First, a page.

Challenges Surrounding the Development and Manufacturing of ATMPs Continue

Regulatory NewsRegulatory News | 03 February 2017 |  By 

The experience of conducting clinical trials with advanced therapy medicinal products (ATMPs) in a real-world clinical setting, according to a new European Medicines Agency (EMA) summary of a conference discussion, can mean “battling multiple and often ridiculous barriers.”

The summary of a December regulatory conference in London on ATMPs notes that after a decade of having Regulation (EC) No 1394/2007 in force to speed access to ATMPs, “real progress has been made,” though a range of issues, from a lack of sustainable funding to problems with running trials to insufficient transparency and regulatory guidance, is still hampering greater uptake of ATMPS.


The report uses the example of an ex vivo autologous cell and gene therapy product and of a centralized facility versus decentralized, regional manufacturing hubs, where more processes can be automated, and hones in on three critical challenges:

  • "Vector scale-up, moving from adherent culture (small batch sizes) to fully disposable and scalable suspension platformss, eliminating the need for ongoing plasmid manufacture
  • Ex vivo cell processing, currently a manual process (extraction) requiring highly skilled operators and where scale-out needs can be significant since patient populations, particularly in oncology, can be large
  • Change management and comparability for manufacturing changes aiming to enable the treatment of larger populations.

“Key questions arising from the discussed example included agreeing what and how to measure (changes, cycles, processes), how a change in one process will affect (an)other(s), the need for in vivo comparability studies, how robustness can be compared between sites, understanding the variability of cells (inherent in people) and its impact, and analytics and methodologies,” the report says.

It also touches on the use of patient or treatment registries, which “offer opportunities to generate new data, for label expansion, and to study changes in mode of use or administration, which is particularly useful for ATMPs. However, the dichotomy between academic registries (concerned with data quality and integrity, GCP compliance, regulatory accountability and pharmacovigilance) and industry registries (concerned with the commitment of investigators, duplications, multiple investigations and questions of independence) makes their use difficult.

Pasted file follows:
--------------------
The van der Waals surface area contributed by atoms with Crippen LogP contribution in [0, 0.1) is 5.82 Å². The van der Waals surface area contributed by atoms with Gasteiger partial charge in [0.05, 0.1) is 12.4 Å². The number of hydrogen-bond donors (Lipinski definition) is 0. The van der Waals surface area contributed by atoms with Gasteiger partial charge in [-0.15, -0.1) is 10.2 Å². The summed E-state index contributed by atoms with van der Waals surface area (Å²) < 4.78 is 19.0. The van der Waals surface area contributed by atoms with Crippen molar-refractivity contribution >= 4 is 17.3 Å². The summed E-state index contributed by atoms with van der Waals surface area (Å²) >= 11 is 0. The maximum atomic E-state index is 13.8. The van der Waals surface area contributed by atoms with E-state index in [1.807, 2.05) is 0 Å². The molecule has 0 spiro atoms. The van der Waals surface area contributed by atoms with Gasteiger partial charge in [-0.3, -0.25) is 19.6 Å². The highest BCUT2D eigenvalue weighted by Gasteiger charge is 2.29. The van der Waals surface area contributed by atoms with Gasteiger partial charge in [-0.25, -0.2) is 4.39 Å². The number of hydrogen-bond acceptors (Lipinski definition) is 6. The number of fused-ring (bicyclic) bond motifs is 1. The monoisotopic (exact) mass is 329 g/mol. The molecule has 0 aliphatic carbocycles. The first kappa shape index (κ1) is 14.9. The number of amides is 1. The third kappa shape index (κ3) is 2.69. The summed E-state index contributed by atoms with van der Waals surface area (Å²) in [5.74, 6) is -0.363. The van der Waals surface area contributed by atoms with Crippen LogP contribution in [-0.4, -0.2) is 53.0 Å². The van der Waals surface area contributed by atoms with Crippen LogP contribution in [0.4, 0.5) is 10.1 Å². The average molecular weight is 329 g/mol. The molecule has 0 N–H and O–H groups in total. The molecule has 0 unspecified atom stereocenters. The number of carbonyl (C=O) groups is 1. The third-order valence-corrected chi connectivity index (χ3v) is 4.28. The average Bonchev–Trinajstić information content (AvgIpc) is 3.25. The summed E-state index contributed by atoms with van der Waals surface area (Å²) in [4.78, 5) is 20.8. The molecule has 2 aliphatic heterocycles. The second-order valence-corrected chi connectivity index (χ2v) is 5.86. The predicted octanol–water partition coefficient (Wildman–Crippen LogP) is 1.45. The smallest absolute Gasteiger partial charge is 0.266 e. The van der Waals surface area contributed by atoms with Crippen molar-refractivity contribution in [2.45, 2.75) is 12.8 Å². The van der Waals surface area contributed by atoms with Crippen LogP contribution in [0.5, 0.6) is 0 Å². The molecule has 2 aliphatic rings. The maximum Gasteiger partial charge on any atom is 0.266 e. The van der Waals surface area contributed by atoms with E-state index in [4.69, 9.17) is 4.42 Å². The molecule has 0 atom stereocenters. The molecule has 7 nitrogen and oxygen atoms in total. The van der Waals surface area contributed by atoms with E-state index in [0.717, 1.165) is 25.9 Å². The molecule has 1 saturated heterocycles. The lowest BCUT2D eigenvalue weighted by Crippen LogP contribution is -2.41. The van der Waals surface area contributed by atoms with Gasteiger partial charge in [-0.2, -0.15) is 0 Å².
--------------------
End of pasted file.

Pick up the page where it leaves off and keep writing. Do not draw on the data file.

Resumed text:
“Other challenges include implementing clinical trial standards (a registry is a living creature so data change with the patient’s health journey), study complexity; country or site activation; and restricted access and reimbursement based on payment by result. A solution could be to have different types of platforms for registries in the hands of specialised data platform providers (guardians), with patients owning the data (users) and other stakeholders having access,” the report notes.

And while investors provided over $80 billion of available venture capital in 2016 (year to date) and €100 billion in 2015, the report cautions that only “a tiny percentage of deal proposals are successful each year, however, due mainly to insufficiently novel products being offered, or failure to adequately address an unmet need. The biggest problem for promising start-ups is the lack of venture capital funding in Europe. While they often receive initial support, they lack follow-up finance for the next phases, which means they have to go to the US or elsewhere and Europe fails to reap the benefit.”

As far as these “multiple and often ridiculous barriers” to running ATMP trials, the report offers the example of bio-safety levels (BSL) attributed to an ATMP candidate by different competent authorities in EU member states, which can differ widely.

“In the case of TalimogeneLaherparepvec (TVEC) immunotherapy treatment, a BSL2 designation was given in Austria and Germany, but BSL1 in Spain. While BSL2 information is well defined for the laboratory research, there is no available information on its requirements in clinical settings to aid healthcare professionals with their hands-on work with patients. Study start-up was also markedly quicker in countries without BSL2 designation, it was noted.”



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